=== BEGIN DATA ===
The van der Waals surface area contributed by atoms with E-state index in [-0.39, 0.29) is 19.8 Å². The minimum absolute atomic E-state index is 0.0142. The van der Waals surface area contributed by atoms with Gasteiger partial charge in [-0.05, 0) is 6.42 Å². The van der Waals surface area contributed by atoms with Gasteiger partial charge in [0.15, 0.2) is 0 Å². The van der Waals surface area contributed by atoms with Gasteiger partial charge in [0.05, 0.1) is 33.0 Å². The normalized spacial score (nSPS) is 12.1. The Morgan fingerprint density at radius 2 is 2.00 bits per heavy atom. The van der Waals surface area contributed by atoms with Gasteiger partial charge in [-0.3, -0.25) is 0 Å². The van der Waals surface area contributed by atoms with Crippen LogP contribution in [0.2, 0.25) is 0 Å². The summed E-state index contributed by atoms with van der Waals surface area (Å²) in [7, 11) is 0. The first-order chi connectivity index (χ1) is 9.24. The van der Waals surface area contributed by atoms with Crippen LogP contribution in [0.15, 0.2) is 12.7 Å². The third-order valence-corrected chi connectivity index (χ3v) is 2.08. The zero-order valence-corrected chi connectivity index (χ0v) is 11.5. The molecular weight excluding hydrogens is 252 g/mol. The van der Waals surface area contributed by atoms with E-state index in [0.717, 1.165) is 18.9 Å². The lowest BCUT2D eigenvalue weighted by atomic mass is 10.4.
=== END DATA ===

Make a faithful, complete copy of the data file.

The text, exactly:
The van der Waals surface area contributed by atoms with E-state index in [-0.39, 0.29) is 19.8 Å². The minimum absolute atomic E-state index is 0.0142. The van der Waals surface area contributed by atoms with Gasteiger partial charge in [-0.05, 0) is 6.42 Å². The van der Waals surface area contributed by atoms with Gasteiger partial charge in [0.15, 0.2) is 0 Å². The van der Waals surface area contributed by atoms with Gasteiger partial charge in [0.05, 0.1) is 33.0 Å². The normalized spacial score (nSPS) is 12.1. The Morgan fingerprint density at radius 2 is 2.00 bits per heavy atom. The van der Waals surface area contributed by atoms with Gasteiger partial charge in [-0.3, -0.25) is 0 Å². The van der Waals surface area contributed by atoms with Crippen LogP contribution in [0.2, 0.25) is 0 Å². The summed E-state index contributed by atoms with van der Waals surface area (Å²) in [7, 11) is 0. The first-order chi connectivity index (χ1) is 9.24. The van der Waals surface area contributed by atoms with Crippen LogP contribution in [0.15, 0.2) is 12.7 Å². The third-order valence-corrected chi connectivity index (χ3v) is 2.08. The zero-order valence-corrected chi connectivity index (χ0v) is 11.5. The molecular weight excluding hydrogens is 252 g/mol. The van der Waals surface area contributed by atoms with E-state index in [0.717, 1.165) is 18.9 Å². The lowest BCUT2D eigenvalue weighted by atomic mass is 10.4.